One more Hollywood reference. When I went to San Diego State Film School in the early seventies my writing teacher Nate Monaster former head of the Writer's Guild went out of his way to say he hated Jerry Lewis, so did visiting speakers Rod Serling and director Jerry Paris. It was because he would be not only obnoxious as a film director but wouldn't let the crew do their jobs, micromanaging and screaming at everyone on the set. Barbra Streisand does the same thing and they say people call her difficult because she's a woman. No. She's Jerry Lewis.
Researchers say that 25 per cent of SIDS, Sudden Infant Death Syndrome cases are actually murders by the mothers, benignly referred to as Munchausen by proxy. I say there must be many cases where women aren't even investigated in murder cases because they put blinders on. They are afflicted by TJTB syndrome. "That's just too bizarre."
Andrea Yates down in Texas drowned her kids, is not in prison and is not viewed a culpable for the crime. Her 2002 conviction was overturned. John List killed his family in New Jersey for the same wacko religious reasons, died in prison and no effort is ever made to excuse his acts.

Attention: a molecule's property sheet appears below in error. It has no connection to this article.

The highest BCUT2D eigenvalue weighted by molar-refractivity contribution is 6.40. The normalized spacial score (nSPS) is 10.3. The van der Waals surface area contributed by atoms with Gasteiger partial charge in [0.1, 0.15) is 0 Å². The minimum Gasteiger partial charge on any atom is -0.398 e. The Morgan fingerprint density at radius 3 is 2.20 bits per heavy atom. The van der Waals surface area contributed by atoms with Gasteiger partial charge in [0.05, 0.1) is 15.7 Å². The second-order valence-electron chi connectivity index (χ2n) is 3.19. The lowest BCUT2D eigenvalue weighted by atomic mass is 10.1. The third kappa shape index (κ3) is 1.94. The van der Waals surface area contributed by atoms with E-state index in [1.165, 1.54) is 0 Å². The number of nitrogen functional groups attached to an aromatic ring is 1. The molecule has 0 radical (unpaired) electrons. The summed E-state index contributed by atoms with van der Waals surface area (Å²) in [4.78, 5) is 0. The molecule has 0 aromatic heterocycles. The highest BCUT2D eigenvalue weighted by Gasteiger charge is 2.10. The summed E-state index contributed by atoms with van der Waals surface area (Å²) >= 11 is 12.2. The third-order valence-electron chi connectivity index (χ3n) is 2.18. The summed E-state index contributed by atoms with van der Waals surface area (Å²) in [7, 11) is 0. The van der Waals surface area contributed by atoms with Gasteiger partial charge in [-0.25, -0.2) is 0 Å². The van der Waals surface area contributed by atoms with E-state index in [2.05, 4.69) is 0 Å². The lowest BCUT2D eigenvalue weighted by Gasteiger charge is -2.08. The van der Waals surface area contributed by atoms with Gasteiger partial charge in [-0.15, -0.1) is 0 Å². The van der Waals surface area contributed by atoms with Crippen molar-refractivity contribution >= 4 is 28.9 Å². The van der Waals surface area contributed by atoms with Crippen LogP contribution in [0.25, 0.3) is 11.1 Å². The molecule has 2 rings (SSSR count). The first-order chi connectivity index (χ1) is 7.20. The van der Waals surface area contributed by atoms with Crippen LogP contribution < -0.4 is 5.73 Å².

When male teachers have an affair with a female student they are viewed as rapists, pure and simple. No psychologists pile into tv studios to examine the motivation of these men.. When Mary Kay Letourneau is convicted of statutory rape she gets a sympathetic phone call from Oprah and is deemed as "in love".

Recently on a new MSNBC show "Morning Meeting" with Dylin Ratigan there was a story regarding a drunk driving conviction of a woman in a case where many people were killed. This lead to a discussion of recent statistics which show female DUI's are on the rise while DUI's of men are declining. Women on the panel went directly into an insane defensive mode. Well women are more in business now and they are smaller in stature and in these informal business meetings they are asked to match drink for drink. I'm 63, a male and NEVER EVER in business or otherwise have been pressured to match drink for drink on any ocassion. As for physical stature one would therefore conclude that Mickey Rooney would have killed a thousand people by now.